“It appears that we have avoided a surge in homelessness — for now,” said Houston Mayor Sylvester Turner in March when the latest homeless count figures were revealed. “This is of no coincidence, but due to the wise and targeted investment of new sources of funding; our usage of permanent housing as an infectious diseases control response; and the ingenuity and hard work of our homeless response system.”
If successful, the CCHP initiative could end chronic homelessness in Houston, according to the authors of the book, who note that the city drew heavily on its experience from Hurricane Harvey in co-ordinating COVID-19 efforts.
Tamiru Mammo, consultant manager of Social Services at Bloomberg Associates and former health advisor in New York City’s Mayor’s Office, said: “I think [Houston] leveraged the crisis. When you get people in, when suddenly the crisis of homelessness is important to everyone because of this pandemic, they can use that as an opportunity to make progress.”
The pandemic has also driven creativity in the use of data, processes and housing solutions.
As COVID-19 took hold, cities faced an urgent need for non-congregate housing where each resident has their own private space. Many cities have adapted hotel rooms and some, such as Austin, are exploring 3D printing, as well as technologies such as blockchain to help the homeless manage essential documents needed to secure housing.
“Crises give rise to great innovations,” said Gibbs. “Like somebody whose idea they’ve been pushing forever but never got the momentum, and suddenly it’s ‘Boom, let’s do it’.”
Bloomberg Associates is working with Newark, New Jersey on its Hope Village pilot scheme which launched in March and uses converted containers to shelter 24 homeless people. The programme is focused on attracting individuals that have typically been shelter averse. Attention has also been paid to the visual appeal of the village, through partnerships with artists and designers to use bright colours and positive messages.
Gibbs said: “It’s not just about pop-up shelters but about how they engage these people with a low-threshold safe haven approach and as a community, understanding that their ties to each other were important in getting them to agree to come off the streets and into services.”
Across city departments and geographies, leaders have reported a newfound ability to get things done faster during the pandemic through necessity.
In May 2020, New York State Governor Cuomo ordered the Metropolitan Transportation Authority (MTA) to close the subway between 1am and 5am for the first time, displacing approximately 2,000 people who were regularly sleeping on the trains.
The MTA collaborated with outreach providers and shelter partners to set up hubs at the 29 end-of-the-line stations across New York’s five boroughs where people could access accommodation options and transport to get there.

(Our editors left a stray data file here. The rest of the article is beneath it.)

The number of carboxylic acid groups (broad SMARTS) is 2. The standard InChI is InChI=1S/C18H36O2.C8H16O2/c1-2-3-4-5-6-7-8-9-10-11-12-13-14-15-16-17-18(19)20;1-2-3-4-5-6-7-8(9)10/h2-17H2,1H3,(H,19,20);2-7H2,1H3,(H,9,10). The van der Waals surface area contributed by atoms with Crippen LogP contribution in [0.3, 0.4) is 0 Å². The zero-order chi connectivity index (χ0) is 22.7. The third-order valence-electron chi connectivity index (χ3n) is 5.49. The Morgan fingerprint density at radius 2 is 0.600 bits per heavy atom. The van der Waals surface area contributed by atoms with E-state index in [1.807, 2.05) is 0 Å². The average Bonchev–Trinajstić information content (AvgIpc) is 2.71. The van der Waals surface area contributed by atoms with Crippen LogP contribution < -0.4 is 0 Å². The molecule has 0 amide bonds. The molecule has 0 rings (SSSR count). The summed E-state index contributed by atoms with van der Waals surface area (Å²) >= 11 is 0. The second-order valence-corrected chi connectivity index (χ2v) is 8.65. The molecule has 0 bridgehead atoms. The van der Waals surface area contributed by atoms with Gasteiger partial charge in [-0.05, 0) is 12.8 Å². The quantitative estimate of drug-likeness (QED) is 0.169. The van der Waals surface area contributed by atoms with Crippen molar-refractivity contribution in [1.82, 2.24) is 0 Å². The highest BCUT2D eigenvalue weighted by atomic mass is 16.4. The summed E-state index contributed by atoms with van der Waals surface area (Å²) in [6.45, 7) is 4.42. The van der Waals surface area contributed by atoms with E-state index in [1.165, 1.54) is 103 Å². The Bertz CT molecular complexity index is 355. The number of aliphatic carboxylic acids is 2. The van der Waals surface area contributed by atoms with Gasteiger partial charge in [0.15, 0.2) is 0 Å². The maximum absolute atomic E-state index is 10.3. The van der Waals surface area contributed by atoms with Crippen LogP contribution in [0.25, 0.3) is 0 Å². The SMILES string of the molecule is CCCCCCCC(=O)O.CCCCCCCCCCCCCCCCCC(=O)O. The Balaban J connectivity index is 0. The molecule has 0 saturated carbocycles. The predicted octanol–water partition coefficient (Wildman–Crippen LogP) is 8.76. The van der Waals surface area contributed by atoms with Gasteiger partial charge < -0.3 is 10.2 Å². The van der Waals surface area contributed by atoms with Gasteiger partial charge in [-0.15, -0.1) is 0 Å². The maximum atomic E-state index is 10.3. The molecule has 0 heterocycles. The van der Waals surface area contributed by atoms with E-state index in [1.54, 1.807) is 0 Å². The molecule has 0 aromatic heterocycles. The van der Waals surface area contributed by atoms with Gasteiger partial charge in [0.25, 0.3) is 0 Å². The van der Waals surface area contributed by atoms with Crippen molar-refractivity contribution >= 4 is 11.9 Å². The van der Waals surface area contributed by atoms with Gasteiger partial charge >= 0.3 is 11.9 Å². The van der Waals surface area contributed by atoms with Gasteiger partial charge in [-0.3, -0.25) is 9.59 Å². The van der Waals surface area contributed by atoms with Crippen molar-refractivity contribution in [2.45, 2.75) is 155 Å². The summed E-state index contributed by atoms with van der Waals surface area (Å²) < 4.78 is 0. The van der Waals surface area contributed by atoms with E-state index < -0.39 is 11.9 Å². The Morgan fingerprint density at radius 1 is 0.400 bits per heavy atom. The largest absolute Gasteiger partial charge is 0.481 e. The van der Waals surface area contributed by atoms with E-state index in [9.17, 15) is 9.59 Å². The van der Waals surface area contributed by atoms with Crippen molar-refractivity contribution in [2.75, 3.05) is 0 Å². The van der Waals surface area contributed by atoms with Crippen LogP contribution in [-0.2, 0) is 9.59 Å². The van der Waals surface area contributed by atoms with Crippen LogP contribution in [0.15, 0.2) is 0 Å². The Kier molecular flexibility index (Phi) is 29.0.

“They could not manage the intake process quickly enough, though,” said Gibbs. “So, in the middle of the night, they retooled the way that intake into shelter happened, allowing the shelter workers to place people into shelters directly without going through central intake. It streamlined this process that has been laborious and barrier-creating for a long time.”
She added: “To me the question is, when we move out of this crisis, are we going to go back to our old ways? Or are we going to think about how to take those lessons to really transform ourselves moving forward?”
This is an important question cutting across transportation, social services, education and how we work. Although the threat from the pandemic is receding in some countries through vaccination, its knock-on effects on issues such as homelessness remain uncertain and may be masked by temporary COVID measures, such as eviction moratoriums, rental and income assistance programmes, and hotel accommodation schemes. In Houston, although the overall homelessness numbers went down, one in seven people experiencing unsheltered homelessness cited coronavirus as the reason, with many of them specifically citing job loss or reduction in work hours and/or eviction as the triggering event.
“There’s potentially a huge number of people who are vulnerable, facing hardships and could end up on the streets in the future if governments are not cautious over the next couple of years and don’t really improve efforts to prevent people from moving to the streets,” said Mammo.
However, the authors are optimistic overall.
Gibbs said: “A key conclusion I take from having worked with my colleagues and presented the material of this book is that we know what to do and we see it can be done. It’s hard work but where you have the leadership and the commitment, and you’re informed by evidence-based practice and a lot of data and accountability, you can make a difference.”